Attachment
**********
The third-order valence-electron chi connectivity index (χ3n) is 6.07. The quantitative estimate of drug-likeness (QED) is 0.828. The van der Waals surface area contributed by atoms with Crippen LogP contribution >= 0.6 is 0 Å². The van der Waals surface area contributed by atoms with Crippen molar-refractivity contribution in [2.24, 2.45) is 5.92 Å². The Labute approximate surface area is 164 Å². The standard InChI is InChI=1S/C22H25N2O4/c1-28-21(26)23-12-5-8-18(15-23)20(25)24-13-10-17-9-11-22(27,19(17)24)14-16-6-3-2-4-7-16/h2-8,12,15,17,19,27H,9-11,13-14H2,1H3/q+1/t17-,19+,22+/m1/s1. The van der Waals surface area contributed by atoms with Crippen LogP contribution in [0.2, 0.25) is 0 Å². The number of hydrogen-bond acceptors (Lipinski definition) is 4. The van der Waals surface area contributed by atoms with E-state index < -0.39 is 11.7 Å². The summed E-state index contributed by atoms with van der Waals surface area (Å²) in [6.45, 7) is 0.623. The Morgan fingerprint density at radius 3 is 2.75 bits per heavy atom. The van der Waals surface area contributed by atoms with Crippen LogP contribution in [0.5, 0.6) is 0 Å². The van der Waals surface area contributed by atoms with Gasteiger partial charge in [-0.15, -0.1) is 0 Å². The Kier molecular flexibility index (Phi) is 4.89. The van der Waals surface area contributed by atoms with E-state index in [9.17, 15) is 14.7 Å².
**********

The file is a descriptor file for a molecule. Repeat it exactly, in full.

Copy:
The third-order valence-electron chi connectivity index (χ3n) is 6.07. The quantitative estimate of drug-likeness (QED) is 0.828. The van der Waals surface area contributed by atoms with Crippen LogP contribution >= 0.6 is 0 Å². The van der Waals surface area contributed by atoms with Crippen molar-refractivity contribution in [2.24, 2.45) is 5.92 Å². The Labute approximate surface area is 164 Å². The standard InChI is InChI=1S/C22H25N2O4/c1-28-21(26)23-12-5-8-18(15-23)20(25)24-13-10-17-9-11-22(27,19(17)24)14-16-6-3-2-4-7-16/h2-8,12,15,17,19,27H,9-11,13-14H2,1H3/q+1/t17-,19+,22+/m1/s1. The van der Waals surface area contributed by atoms with Crippen LogP contribution in [0.2, 0.25) is 0 Å². The number of hydrogen-bond acceptors (Lipinski definition) is 4. The van der Waals surface area contributed by atoms with E-state index < -0.39 is 11.7 Å². The summed E-state index contributed by atoms with van der Waals surface area (Å²) in [6.45, 7) is 0.623. The Morgan fingerprint density at radius 3 is 2.75 bits per heavy atom. The van der Waals surface area contributed by atoms with Crippen LogP contribution in [0.5, 0.6) is 0 Å². The van der Waals surface area contributed by atoms with Gasteiger partial charge in [-0.15, -0.1) is 0 Å². The Kier molecular flexibility index (Phi) is 4.89. The van der Waals surface area contributed by atoms with E-state index in [9.17, 15) is 14.7 Å².